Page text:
Benchmark Results and Conclusion
All comparison cases were tested using our new Intel Core i9-7900X test platform. We brought in the Lian Li PC-O11 Dynamic, Lian Li Lancool One Digital, and Bitfenix Enso Mesh to give you a good idea where this case stands against other cases that are of similar size and feature sets, although the Corsair chassis is by far the most expensive of this bunch.
With fan speeds manually set at 1,400 RPM, processor temps maxed out at 59 degrees C over the ambient temperature of 25 degrees C. Although only a few degrees lower than the other cases we tested, those are still an improvement.
The triple Corsair LL120 RGB fans mounted in the front of the chassis no doubt helped the the graphics card temperatures stay lower than the rest of the pack at 48 degrees C over-ambient.
We always take sound pressure level readings with two off-the-shelf dB meters from two different angles. The tempered-glass panels on three of the chassis' six sides helped keep sound output reasonably low. At 33.9 dBA with our test system under full load and 30.7 dBA at idle, the 680X RGB generated noise levels that landed it in the middle of the pack. We attribute both the cooler temperatures and the higher sound levels to the added space between the case and the tempered glass side panel.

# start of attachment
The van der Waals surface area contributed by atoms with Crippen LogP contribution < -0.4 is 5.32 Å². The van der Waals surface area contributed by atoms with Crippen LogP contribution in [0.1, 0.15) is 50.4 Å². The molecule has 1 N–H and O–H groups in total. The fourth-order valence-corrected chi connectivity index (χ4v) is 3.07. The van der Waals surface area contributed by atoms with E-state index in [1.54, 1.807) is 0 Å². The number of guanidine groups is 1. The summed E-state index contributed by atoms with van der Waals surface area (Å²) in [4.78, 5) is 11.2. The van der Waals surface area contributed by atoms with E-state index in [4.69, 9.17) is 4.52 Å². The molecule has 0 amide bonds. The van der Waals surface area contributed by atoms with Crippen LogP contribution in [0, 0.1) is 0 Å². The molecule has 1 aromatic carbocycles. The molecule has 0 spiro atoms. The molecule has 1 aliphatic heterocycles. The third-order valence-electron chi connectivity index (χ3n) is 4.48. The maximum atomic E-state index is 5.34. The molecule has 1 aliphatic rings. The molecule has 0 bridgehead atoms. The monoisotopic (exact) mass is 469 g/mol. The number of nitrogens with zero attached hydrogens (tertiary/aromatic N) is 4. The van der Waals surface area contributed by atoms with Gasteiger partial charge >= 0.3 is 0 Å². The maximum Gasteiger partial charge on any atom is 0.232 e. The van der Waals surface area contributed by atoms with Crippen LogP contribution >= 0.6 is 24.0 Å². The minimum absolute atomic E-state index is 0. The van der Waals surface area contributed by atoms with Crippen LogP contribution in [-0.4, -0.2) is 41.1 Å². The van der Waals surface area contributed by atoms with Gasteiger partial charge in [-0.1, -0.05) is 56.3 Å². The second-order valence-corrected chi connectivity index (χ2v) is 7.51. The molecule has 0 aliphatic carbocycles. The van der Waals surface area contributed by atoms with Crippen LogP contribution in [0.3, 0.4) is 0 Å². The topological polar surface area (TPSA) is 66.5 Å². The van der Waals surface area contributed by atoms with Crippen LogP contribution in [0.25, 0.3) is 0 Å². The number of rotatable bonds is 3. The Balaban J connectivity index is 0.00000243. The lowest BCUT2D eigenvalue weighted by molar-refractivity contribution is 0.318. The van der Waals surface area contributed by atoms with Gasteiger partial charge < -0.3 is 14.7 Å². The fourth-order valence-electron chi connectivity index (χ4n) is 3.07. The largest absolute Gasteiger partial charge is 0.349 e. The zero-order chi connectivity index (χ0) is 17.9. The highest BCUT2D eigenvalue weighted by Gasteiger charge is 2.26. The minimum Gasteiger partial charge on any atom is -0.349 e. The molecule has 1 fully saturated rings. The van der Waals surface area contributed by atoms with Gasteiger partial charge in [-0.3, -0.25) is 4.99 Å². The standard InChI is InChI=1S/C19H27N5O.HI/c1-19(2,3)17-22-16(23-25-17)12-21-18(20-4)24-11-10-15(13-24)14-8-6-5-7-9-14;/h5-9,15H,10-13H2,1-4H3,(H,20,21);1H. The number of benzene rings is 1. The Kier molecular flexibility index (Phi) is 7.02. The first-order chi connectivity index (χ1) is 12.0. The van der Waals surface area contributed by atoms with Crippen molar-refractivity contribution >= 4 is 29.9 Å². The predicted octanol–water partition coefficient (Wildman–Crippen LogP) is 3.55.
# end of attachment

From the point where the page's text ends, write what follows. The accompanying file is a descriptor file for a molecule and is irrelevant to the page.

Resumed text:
Cooling efficiency and noise levels are both ways to measure performance. Determining acoustic efficiency, also referred to as cooling-to-noise ratio, is a matter of averaging all five of our tests to determine a base value.
Overall, Corsair's Crystal Series 680X RGB is a very nice chassis that, even given it's higher-than-average price tag, lands solidly in award territory due to its quality construction and solid feature set. Enthusiasts on a budget would be best served by Lian Li’s Lancool One Digital or the Bitfenix Enso Mesh. Those of you dead-set on the 680X RGB who aren't ready to spend $250 should wait for a sale. Unlike previous offerings, this chassis is not available in a non-RGB version, unless you count the 2016-era Carbide Air 740, which also lacks the glass, opting for an acrylic side window and dropping the price to about $150.
Image Credits: Tom's Hardware
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